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The U.K. government is being told to increase spending on infrastructure projects to help offset any slowdown following the country's decision to leave the European Union.
"With interest rates at historic lows, essentially the government can borrow for free," Jonathan Portes, economist and fellow at the National Institute of Economic and Social Research, told CNBC via email.
"It has been obvious to almost all economists that increasing public sector investment is sensible. That consensus has been bolstered by the like of the IMF (International Monetary Fund) and OECD (Organization for Economic Co-operation and Development)," he added.
Fiscal spending on big ticket items is being heralded as a necessary compliment to the easy monetary policy being deployed by Governor Mark Carney and his team at the Bank of England (BOE).
The BOE recently dropped the main interest rate to 0.25 percent, expanded its quantitative easing program, unveiled additional funds for banks and kicked off corporate bond buying. Now as the fall statement from the country's finance minister approaches, pressure is rising for the government to widen fiscal investment.
Spending on infrastructure has fallen sharply since the country voted to leave the EU in June, according to new construction figures supplied to the Office for National Statistics (ONS) by consultancy group Barber ABI.
Barber recorded that in the first full month after the Brexit vote, the value of private and public construction contracts for July dropped by 20 percent to £1.5 billion ($1.97 bn).
Portes said the government must take advantage of current conditions. "The financial markets are begging us to borrow and spend, essentially for free," he iterated.
Another urging U.K. Prime Minister Theresa May to get out the check book is Michelle Hubert, head of infrastructure at the Confederation of British Industry, a lobby group for businesses.
In an email to CNBC, Hubert said it was necessary for Britain to show it was open for investment by embarking on big ticket construction and engineering projects.
"With interest rates at record lows, expansionary fiscal policy should be used to shore up business and consumer confidence in the short-term. But once the economy has adjusted the government should set out plans to return the public finances to balance over the economic cycle," she said
Britain has borrowed £23.7 billion since the start of the financial year in April, which is the smallest deficit since the financial crisis.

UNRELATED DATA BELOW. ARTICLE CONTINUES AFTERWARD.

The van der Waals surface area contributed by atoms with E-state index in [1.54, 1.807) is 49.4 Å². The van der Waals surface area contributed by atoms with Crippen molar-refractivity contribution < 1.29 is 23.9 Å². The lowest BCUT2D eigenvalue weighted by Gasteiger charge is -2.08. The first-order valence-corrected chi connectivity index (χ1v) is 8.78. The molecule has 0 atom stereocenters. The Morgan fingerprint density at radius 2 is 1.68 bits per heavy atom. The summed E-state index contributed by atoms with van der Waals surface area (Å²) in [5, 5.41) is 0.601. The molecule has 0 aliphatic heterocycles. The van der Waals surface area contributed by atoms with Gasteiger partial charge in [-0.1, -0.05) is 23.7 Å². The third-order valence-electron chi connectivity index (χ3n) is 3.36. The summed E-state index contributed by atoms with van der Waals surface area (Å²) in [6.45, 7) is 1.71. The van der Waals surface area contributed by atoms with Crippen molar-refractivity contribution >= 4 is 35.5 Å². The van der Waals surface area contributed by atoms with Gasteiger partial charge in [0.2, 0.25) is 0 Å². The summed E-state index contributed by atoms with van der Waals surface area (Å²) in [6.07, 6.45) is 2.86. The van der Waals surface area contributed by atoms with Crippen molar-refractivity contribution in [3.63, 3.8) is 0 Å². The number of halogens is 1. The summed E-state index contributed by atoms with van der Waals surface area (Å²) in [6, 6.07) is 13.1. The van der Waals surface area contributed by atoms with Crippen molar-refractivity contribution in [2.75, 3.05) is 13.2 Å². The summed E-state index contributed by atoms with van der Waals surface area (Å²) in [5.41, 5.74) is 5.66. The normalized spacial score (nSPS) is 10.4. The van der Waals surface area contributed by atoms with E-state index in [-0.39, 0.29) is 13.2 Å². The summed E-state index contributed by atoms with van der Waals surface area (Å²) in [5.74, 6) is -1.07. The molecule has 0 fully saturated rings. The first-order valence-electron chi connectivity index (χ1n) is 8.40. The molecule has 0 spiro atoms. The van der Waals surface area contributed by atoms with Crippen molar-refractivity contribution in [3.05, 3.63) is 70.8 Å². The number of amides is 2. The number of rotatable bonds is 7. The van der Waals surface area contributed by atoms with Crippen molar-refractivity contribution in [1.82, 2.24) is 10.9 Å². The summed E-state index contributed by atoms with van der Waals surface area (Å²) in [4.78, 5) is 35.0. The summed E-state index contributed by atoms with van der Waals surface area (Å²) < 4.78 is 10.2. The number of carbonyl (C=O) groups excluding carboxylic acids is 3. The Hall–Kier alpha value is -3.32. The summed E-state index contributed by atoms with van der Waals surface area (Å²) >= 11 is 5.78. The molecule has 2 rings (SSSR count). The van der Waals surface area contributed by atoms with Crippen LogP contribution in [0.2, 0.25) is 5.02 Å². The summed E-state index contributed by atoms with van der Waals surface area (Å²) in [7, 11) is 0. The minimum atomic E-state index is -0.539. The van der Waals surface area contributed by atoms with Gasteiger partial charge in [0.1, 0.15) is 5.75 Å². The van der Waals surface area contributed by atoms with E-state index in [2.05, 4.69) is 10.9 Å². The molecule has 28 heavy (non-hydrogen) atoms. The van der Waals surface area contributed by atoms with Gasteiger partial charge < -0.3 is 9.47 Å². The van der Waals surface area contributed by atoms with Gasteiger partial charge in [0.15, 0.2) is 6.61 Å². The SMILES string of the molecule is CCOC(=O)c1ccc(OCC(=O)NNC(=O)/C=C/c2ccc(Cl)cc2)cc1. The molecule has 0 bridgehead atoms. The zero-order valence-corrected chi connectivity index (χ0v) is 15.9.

However, in July U.K. PM May pledged to boost infrastructure spending and also promised to launch a new Treasury-backed "infrastructure bond".
And last week the British leader went a step further, by committing to a new road tunnel linking Manchester and Sheffield in the north of England.
But other big projects have been thrown in to doubt such as a new nuclear reactor at Hinkley Point, which has been put on hold with big questions raised over its feasibility, security and value.
Additionally, a need to increase airport capacity in the south east of England has been a political hot potato for decades with subsequent governments reluctant to commit to a firm decision.
Hubert told CNBC that delay is costing Britain.
"Last year the CBI showed that delays to getting a decision on airport expansion by 2030 could see the U.K. lose out on over £30 billion in lost trade with the BRIC (Brazil, Russia, India, China) economies alone," she said.
Hubert also wants the government to press on with HS2, a rail project that would offer a new faster connection from the south of England to the country's north.
That project is also controversial, mainly due to expense. In 2011, the U.K. government said it will cost £42.6 billion to build, plus £7.5 billion for the trains.
On Hinkley Point, Hubert said the U.K. is facing an energy supply issue and should press on with the project. The NIESR's Jonathan Portes disagrees.
"There appears to be no economic case for Hinkley Point and the government's decision to 'pause' and hopefully cancel it is welcome.," he told CNBC.
Portes is more supportive of less "glamorous" projects that support local regions directly.
"Housing, especially social housing (is required). Transport, especially improved transport links in the north. School construction is another area of need … In addition, the NHS (National Health Service) is grossly underfunded, and this is beginning to do serious damage: It requires both an emergency infusion of funds and a longer term plan for significant increases in spending".